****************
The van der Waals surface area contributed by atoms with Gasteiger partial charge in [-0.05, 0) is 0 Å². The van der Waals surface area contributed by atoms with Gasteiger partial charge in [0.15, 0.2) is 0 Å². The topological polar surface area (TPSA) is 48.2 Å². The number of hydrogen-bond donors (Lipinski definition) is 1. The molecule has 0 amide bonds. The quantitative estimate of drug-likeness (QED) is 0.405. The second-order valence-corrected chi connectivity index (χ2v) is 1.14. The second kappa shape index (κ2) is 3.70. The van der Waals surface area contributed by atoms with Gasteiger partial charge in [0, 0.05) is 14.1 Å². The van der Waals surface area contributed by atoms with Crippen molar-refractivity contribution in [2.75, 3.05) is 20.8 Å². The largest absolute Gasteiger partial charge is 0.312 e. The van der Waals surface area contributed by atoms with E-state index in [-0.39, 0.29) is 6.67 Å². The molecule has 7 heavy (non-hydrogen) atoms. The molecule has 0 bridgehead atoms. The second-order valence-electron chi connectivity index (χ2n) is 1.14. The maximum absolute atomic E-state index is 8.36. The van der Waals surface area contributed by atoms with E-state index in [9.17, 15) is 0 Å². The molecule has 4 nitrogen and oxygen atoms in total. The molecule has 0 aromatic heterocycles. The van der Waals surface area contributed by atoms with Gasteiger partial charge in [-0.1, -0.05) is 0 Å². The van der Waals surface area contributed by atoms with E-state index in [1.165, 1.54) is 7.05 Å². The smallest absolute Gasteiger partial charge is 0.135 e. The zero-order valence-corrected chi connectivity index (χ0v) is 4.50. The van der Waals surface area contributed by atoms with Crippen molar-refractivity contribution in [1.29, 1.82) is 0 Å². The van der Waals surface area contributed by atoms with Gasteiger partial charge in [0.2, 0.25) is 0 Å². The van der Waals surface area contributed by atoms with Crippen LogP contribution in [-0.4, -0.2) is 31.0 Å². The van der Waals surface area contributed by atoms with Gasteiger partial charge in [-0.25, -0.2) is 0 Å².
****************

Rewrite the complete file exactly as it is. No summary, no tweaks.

The van der Waals surface area contributed by atoms with Gasteiger partial charge in [-0.05, 0) is 0 Å². The van der Waals surface area contributed by atoms with Gasteiger partial charge in [0.15, 0.2) is 0 Å². The topological polar surface area (TPSA) is 48.2 Å². The number of hydrogen-bond donors (Lipinski definition) is 1. The molecule has 0 amide bonds. The quantitative estimate of drug-likeness (QED) is 0.405. The second-order valence-corrected chi connectivity index (χ2v) is 1.14. The second kappa shape index (κ2) is 3.70. The van der Waals surface area contributed by atoms with Gasteiger partial charge in [0, 0.05) is 14.1 Å². The van der Waals surface area contributed by atoms with Crippen molar-refractivity contribution in [2.75, 3.05) is 20.8 Å². The largest absolute Gasteiger partial charge is 0.312 e. The van der Waals surface area contributed by atoms with E-state index in [-0.39, 0.29) is 6.67 Å². The molecule has 7 heavy (non-hydrogen) atoms. The molecule has 0 bridgehead atoms. The second-order valence-electron chi connectivity index (χ2n) is 1.14. The maximum absolute atomic E-state index is 8.36. The van der Waals surface area contributed by atoms with E-state index in [9.17, 15) is 0 Å². The molecule has 4 nitrogen and oxygen atoms in total. The molecule has 0 aromatic heterocycles. The van der Waals surface area contributed by atoms with Gasteiger partial charge in [-0.1, -0.05) is 0 Å². The van der Waals surface area contributed by atoms with E-state index in [1.165, 1.54) is 7.05 Å². The smallest absolute Gasteiger partial charge is 0.135 e. The zero-order valence-corrected chi connectivity index (χ0v) is 4.50. The van der Waals surface area contributed by atoms with Crippen molar-refractivity contribution in [1.29, 1.82) is 0 Å². The van der Waals surface area contributed by atoms with Gasteiger partial charge in [0.2, 0.25) is 0 Å². The van der Waals surface area contributed by atoms with Crippen LogP contribution in [-0.4, -0.2) is 31.0 Å². The van der Waals surface area contributed by atoms with Gasteiger partial charge in [-0.25, -0.2) is 0 Å².